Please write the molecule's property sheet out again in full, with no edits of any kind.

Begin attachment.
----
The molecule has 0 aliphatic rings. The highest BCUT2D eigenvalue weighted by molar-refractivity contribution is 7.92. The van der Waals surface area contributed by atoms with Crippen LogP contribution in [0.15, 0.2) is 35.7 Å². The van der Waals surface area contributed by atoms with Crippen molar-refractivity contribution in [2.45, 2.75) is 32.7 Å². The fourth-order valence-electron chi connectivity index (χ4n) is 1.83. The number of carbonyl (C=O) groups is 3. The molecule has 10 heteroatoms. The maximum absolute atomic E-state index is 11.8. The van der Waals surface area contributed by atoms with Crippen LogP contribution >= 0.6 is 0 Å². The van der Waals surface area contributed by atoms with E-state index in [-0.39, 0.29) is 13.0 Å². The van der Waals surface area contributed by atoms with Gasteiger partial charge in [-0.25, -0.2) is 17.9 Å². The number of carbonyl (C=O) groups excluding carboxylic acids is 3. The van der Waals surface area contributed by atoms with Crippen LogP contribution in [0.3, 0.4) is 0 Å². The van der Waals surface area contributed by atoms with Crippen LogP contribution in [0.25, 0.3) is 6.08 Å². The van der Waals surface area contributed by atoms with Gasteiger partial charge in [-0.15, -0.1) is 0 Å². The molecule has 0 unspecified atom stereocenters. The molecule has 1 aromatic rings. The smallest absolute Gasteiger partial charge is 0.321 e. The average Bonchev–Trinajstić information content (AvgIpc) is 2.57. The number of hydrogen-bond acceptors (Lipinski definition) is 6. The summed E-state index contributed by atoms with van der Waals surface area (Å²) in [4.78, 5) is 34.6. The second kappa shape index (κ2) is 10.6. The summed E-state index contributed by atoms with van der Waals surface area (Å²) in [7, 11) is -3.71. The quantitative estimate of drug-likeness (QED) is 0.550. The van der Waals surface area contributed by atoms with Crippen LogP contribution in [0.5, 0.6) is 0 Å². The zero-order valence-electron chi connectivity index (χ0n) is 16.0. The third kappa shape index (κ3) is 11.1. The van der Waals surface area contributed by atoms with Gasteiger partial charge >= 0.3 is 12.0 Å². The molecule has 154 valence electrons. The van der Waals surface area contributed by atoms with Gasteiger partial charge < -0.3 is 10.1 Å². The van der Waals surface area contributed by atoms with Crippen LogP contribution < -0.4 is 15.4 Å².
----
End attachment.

The molecule has 0 aliphatic rings. The highest BCUT2D eigenvalue weighted by molar-refractivity contribution is 7.92. The van der Waals surface area contributed by atoms with Crippen LogP contribution in [0.15, 0.2) is 35.7 Å². The van der Waals surface area contributed by atoms with Crippen molar-refractivity contribution in [2.45, 2.75) is 32.7 Å². The fourth-order valence-electron chi connectivity index (χ4n) is 1.83. The number of carbonyl (C=O) groups is 3. The molecule has 10 heteroatoms. The maximum absolute atomic E-state index is 11.8. The van der Waals surface area contributed by atoms with Crippen LogP contribution >= 0.6 is 0 Å². The van der Waals surface area contributed by atoms with E-state index in [-0.39, 0.29) is 13.0 Å². The van der Waals surface area contributed by atoms with Gasteiger partial charge in [-0.25, -0.2) is 17.9 Å². The number of carbonyl (C=O) groups excluding carboxylic acids is 3. The van der Waals surface area contributed by atoms with Crippen LogP contribution in [0.3, 0.4) is 0 Å². The van der Waals surface area contributed by atoms with Crippen LogP contribution in [0.25, 0.3) is 6.08 Å². The van der Waals surface area contributed by atoms with Gasteiger partial charge in [-0.15, -0.1) is 0 Å². The molecule has 0 unspecified atom stereocenters. The molecule has 1 aromatic rings. The smallest absolute Gasteiger partial charge is 0.321 e. The average Bonchev–Trinajstić information content (AvgIpc) is 2.57. The number of hydrogen-bond acceptors (Lipinski definition) is 6. The summed E-state index contributed by atoms with van der Waals surface area (Å²) in [4.78, 5) is 34.6. The second kappa shape index (κ2) is 10.6. The summed E-state index contributed by atoms with van der Waals surface area (Å²) in [7, 11) is -3.71. The quantitative estimate of drug-likeness (QED) is 0.550. The van der Waals surface area contributed by atoms with Crippen LogP contribution in [0.5, 0.6) is 0 Å². The zero-order valence-electron chi connectivity index (χ0n) is 16.0. The third kappa shape index (κ3) is 11.1. The van der Waals surface area contributed by atoms with Gasteiger partial charge >= 0.3 is 12.0 Å². The molecule has 154 valence electrons. The van der Waals surface area contributed by atoms with Gasteiger partial charge < -0.3 is 10.1 Å². The van der Waals surface area contributed by atoms with Crippen LogP contribution < -0.4 is 15.4 Å².